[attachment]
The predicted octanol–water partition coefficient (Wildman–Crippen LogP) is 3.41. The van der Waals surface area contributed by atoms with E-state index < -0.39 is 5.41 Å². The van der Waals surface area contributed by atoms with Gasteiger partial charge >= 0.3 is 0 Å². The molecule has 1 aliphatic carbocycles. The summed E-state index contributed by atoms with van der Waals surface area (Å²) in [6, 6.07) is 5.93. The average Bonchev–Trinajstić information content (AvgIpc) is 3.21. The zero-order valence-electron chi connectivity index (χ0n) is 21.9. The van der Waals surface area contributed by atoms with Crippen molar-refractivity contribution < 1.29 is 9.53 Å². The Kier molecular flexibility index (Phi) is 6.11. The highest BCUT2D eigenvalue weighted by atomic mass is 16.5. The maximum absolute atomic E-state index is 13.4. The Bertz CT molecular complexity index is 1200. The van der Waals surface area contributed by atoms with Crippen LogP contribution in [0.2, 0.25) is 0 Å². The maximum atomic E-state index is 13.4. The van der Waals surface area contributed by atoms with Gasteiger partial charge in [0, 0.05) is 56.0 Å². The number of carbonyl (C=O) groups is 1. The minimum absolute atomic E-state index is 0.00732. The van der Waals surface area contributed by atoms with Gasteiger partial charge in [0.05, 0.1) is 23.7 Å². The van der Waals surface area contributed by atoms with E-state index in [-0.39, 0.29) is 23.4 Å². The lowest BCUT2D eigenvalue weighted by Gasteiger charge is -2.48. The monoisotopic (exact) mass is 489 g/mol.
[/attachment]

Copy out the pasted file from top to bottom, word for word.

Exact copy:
The predicted octanol–water partition coefficient (Wildman–Crippen LogP) is 3.41. The van der Waals surface area contributed by atoms with E-state index < -0.39 is 5.41 Å². The van der Waals surface area contributed by atoms with Gasteiger partial charge >= 0.3 is 0 Å². The molecule has 1 aliphatic carbocycles. The summed E-state index contributed by atoms with van der Waals surface area (Å²) in [6, 6.07) is 5.93. The average Bonchev–Trinajstić information content (AvgIpc) is 3.21. The zero-order valence-electron chi connectivity index (χ0n) is 21.9. The van der Waals surface area contributed by atoms with Crippen molar-refractivity contribution < 1.29 is 9.53 Å². The Kier molecular flexibility index (Phi) is 6.11. The highest BCUT2D eigenvalue weighted by atomic mass is 16.5. The maximum absolute atomic E-state index is 13.4. The Bertz CT molecular complexity index is 1200. The van der Waals surface area contributed by atoms with Crippen LogP contribution in [0.2, 0.25) is 0 Å². The maximum atomic E-state index is 13.4. The van der Waals surface area contributed by atoms with Gasteiger partial charge in [0, 0.05) is 56.0 Å². The number of carbonyl (C=O) groups is 1. The minimum absolute atomic E-state index is 0.00732. The van der Waals surface area contributed by atoms with Gasteiger partial charge in [0.05, 0.1) is 23.7 Å². The van der Waals surface area contributed by atoms with E-state index in [-0.39, 0.29) is 23.4 Å². The lowest BCUT2D eigenvalue weighted by Gasteiger charge is -2.48. The monoisotopic (exact) mass is 489 g/mol.